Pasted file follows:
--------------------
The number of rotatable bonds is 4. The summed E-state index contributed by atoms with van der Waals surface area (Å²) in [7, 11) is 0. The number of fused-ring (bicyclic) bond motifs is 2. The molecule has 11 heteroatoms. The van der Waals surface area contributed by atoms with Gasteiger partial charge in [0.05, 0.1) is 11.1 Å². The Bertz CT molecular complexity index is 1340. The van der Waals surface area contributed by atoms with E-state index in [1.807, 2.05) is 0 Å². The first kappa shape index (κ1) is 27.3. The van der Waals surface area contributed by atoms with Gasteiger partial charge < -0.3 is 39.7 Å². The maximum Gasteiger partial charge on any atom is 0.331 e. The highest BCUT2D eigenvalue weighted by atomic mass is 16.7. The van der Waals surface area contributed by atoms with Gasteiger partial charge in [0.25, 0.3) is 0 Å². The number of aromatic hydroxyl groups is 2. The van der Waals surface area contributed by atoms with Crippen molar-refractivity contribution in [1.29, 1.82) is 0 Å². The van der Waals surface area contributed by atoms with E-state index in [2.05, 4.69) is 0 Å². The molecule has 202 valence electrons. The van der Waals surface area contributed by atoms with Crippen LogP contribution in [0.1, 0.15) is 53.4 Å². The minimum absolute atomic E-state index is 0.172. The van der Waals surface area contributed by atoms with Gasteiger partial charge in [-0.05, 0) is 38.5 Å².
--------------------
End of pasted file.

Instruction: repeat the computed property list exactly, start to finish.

The number of rotatable bonds is 4. The summed E-state index contributed by atoms with van der Waals surface area (Å²) in [7, 11) is 0. The number of fused-ring (bicyclic) bond motifs is 2. The molecule has 11 heteroatoms. The van der Waals surface area contributed by atoms with Gasteiger partial charge in [0.05, 0.1) is 11.1 Å². The Bertz CT molecular complexity index is 1340. The van der Waals surface area contributed by atoms with E-state index in [1.807, 2.05) is 0 Å². The first kappa shape index (κ1) is 27.3. The van der Waals surface area contributed by atoms with Gasteiger partial charge < -0.3 is 39.7 Å². The maximum Gasteiger partial charge on any atom is 0.331 e. The highest BCUT2D eigenvalue weighted by atomic mass is 16.7. The van der Waals surface area contributed by atoms with Gasteiger partial charge in [0.25, 0.3) is 0 Å². The number of aromatic hydroxyl groups is 2. The van der Waals surface area contributed by atoms with Crippen molar-refractivity contribution in [1.29, 1.82) is 0 Å². The van der Waals surface area contributed by atoms with E-state index in [2.05, 4.69) is 0 Å². The molecule has 202 valence electrons. The van der Waals surface area contributed by atoms with Crippen LogP contribution in [0.1, 0.15) is 53.4 Å². The minimum absolute atomic E-state index is 0.172. The van der Waals surface area contributed by atoms with Gasteiger partial charge in [-0.05, 0) is 38.5 Å².